Dec 13 2018

Using a Sprint Retrospective to Optimize Your Development Process

by John Hargan

In Agile web development, your team breaks down its work cycles into a series of two-week sprints. In each sprint, your team aims to complete a series of “user stories,” referring to actions that a user will be able to successfully complete once the feature is added. While you can carefully plan your sprint to determine what features and bug fixes to prioritize within each sprint, projects don’t always go according to plan.

Regardless of how close you end up to completing your goals, it’s always worthwhile concluding each sprint session with a retrospective, which will give you better visibility into how your team works together and the challenges you face within the course of a project.

Here are some tips for holding a successful sprint retrospective:

Review every task that was completed.

Sit down with your team, then go through your sprint history and review every task that was marked as completed over the course of the sprint. Talk to the person responsible about it: Did it go as expected? What strategies were crucial to their success in completing it? They may be able to offer valuable insight to other colleagues who might work on such a task in the future.

Dig into the problem areas.

Along with exploring the keys to your success, it’s even more important to discuss areas where your team fell short of its goals. These conversations aren’t always easy, but it’s necessary to review issues that came up along the way so that you can learn from them.

For instance, if one task was estimated at 4 hours, why did it take 8 to complete? Avoid laying blame on any of your team members, but ask them to take a critical look at their own actions over the course of the project, so that all of you will be able to learn from their stories.

Ask team members for their feedback on what should or shouldn’t be part of the process.

Along with learning about what did happen in the sprint, it’s valuable to look at what your team members think should (or shouldn’t) happen during the course of the engagement. Get no-holds-barred accounts from your team regarding what they’d like to see happen in the next sprint, such as doing code inspections after completing a feature. And learn what they’d like to modify or stop, such as limiting the length of the daily stand-up meetings.

Pay attention to your communication process.

We often find that the majority of problems during a sprint come down to poor communication. That’s one area we look at deeply in our retrospective: Did a developer misinterpret what the product manager was asking for? Did the product manager fail to provide timely feedback when a developer was asking for help or clarification?

Focus on learning whether every team member felt comfortable that she or he was being heard, and that they were getting the insight and support they needed to be successful in the task at hand.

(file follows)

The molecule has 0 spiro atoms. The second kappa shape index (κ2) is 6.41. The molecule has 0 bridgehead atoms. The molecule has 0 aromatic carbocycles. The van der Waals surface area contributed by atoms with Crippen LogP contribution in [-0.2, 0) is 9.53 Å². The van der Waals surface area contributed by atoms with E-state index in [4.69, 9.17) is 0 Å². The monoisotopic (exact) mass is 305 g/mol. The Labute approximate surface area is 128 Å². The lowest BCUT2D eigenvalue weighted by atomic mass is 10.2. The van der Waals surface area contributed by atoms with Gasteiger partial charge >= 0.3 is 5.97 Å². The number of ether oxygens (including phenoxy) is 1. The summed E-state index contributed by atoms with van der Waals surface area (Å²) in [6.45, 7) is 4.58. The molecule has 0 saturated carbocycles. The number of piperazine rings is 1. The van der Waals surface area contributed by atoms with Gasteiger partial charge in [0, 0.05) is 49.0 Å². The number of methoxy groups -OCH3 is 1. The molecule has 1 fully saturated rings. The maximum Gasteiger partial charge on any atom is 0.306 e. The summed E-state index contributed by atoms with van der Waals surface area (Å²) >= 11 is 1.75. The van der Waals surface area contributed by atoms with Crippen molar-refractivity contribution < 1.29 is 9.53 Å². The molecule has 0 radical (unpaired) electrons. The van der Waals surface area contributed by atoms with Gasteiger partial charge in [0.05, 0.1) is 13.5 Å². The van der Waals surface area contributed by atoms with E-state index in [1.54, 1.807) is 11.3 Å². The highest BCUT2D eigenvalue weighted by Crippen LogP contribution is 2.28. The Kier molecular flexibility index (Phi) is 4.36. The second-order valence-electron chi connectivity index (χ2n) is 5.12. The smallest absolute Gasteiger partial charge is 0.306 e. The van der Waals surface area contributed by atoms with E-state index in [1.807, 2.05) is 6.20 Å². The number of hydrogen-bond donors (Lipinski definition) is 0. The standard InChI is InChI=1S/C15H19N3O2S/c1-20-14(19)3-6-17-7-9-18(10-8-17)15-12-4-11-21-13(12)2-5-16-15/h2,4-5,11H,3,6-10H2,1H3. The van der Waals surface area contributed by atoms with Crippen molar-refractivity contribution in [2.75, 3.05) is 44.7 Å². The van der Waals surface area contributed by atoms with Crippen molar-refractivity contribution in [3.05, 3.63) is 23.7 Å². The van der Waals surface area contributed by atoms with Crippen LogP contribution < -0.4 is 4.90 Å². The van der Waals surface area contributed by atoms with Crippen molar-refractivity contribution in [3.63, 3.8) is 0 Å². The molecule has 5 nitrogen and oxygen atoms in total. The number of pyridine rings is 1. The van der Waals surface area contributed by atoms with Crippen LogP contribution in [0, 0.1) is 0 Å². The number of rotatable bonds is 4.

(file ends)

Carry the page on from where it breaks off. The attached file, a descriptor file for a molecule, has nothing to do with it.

Write up an internal and external summary of what you’ve learned from the retrospective.

When concluding a sprint, your client or product manager will want to know the details about whether the sprint met its goals, and, if not, why not. Draw up a page of notes summarizing the highs and lows of the sprint, and what some of the roadblocks were.

When providing client- or business manager-facing notes, it’s okay to focus on a high-level summary—but it will also be helpful to write up a second set of more candid, warts-and-all notes that you can share within your team. Both sets of notes will serve as valuable documentation for their relevant audiences as the project progresses.

Use the outcome to optimize your processes.

Once you’ve taken the time to dig into your team’s experience of the sprint, you can use the insights you’ve gained to improve the process in notable ways going forward.

For example, during one sprint, we discovered that our development team was struggling to adapt to client feedback because it was coming in through a variety of formats—sometimes they’d send a Slack comment, sometimes they’d email, sometimes they’d call. This created a confusing and disassociated process that made it difficult for our team to build a cohesive vision for what they were trying to accomplish.

So, after realizing that the client feedback process wasn’t working, we built out a feedback template and began requiring that clients submit all of their feedback together in the template at the conclusion of each sprint. That’s provided us with a consistent format that ensures everyone’s on the same page, and serves us well to this day.

In order to build the best Agile workflow possible, it’s essential to continually examine your workflow and focus on how you can improve it, much like product development itself. By holding regular sprint retrospectives and learning about what each team member would like to see happen in the future, you’ll move closer to your ideal process with each sprint session.

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